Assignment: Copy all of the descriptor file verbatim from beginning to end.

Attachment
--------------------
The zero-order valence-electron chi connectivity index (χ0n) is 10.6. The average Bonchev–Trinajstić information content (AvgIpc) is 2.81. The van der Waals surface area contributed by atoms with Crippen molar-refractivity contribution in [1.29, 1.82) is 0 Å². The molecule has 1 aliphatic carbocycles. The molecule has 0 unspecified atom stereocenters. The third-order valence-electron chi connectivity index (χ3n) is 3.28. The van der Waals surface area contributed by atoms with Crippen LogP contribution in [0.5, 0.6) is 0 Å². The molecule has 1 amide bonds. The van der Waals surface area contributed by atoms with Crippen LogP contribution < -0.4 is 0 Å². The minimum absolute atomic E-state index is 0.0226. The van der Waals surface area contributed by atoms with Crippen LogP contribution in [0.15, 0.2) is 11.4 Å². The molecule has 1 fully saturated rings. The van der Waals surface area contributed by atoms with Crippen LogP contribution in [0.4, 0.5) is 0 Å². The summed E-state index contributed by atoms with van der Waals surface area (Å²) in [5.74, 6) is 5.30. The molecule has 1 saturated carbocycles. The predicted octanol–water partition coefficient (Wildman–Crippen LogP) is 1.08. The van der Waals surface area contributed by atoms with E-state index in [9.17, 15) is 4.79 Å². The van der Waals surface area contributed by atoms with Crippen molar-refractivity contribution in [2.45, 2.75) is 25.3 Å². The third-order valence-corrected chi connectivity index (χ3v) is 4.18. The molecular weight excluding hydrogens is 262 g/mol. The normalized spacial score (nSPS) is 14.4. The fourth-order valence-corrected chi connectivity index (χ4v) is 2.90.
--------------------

The zero-order valence-electron chi connectivity index (χ0n) is 10.6. The average Bonchev–Trinajstić information content (AvgIpc) is 2.81. The van der Waals surface area contributed by atoms with Crippen molar-refractivity contribution in [1.29, 1.82) is 0 Å². The molecule has 1 aliphatic carbocycles. The molecule has 0 unspecified atom stereocenters. The third-order valence-electron chi connectivity index (χ3n) is 3.28. The van der Waals surface area contributed by atoms with Crippen LogP contribution in [0.5, 0.6) is 0 Å². The molecule has 1 amide bonds. The van der Waals surface area contributed by atoms with Crippen LogP contribution < -0.4 is 0 Å². The minimum absolute atomic E-state index is 0.0226. The van der Waals surface area contributed by atoms with Crippen LogP contribution in [0.15, 0.2) is 11.4 Å². The molecule has 1 fully saturated rings. The van der Waals surface area contributed by atoms with Crippen LogP contribution in [0.4, 0.5) is 0 Å². The summed E-state index contributed by atoms with van der Waals surface area (Å²) in [5.74, 6) is 5.30. The molecule has 1 saturated carbocycles. The predicted octanol–water partition coefficient (Wildman–Crippen LogP) is 1.08. The van der Waals surface area contributed by atoms with E-state index in [9.17, 15) is 4.79 Å². The van der Waals surface area contributed by atoms with Crippen molar-refractivity contribution in [2.45, 2.75) is 25.3 Å². The third-order valence-corrected chi connectivity index (χ3v) is 4.18. The molecular weight excluding hydrogens is 262 g/mol. The normalized spacial score (nSPS) is 14.4. The fourth-order valence-corrected chi connectivity index (χ4v) is 2.90.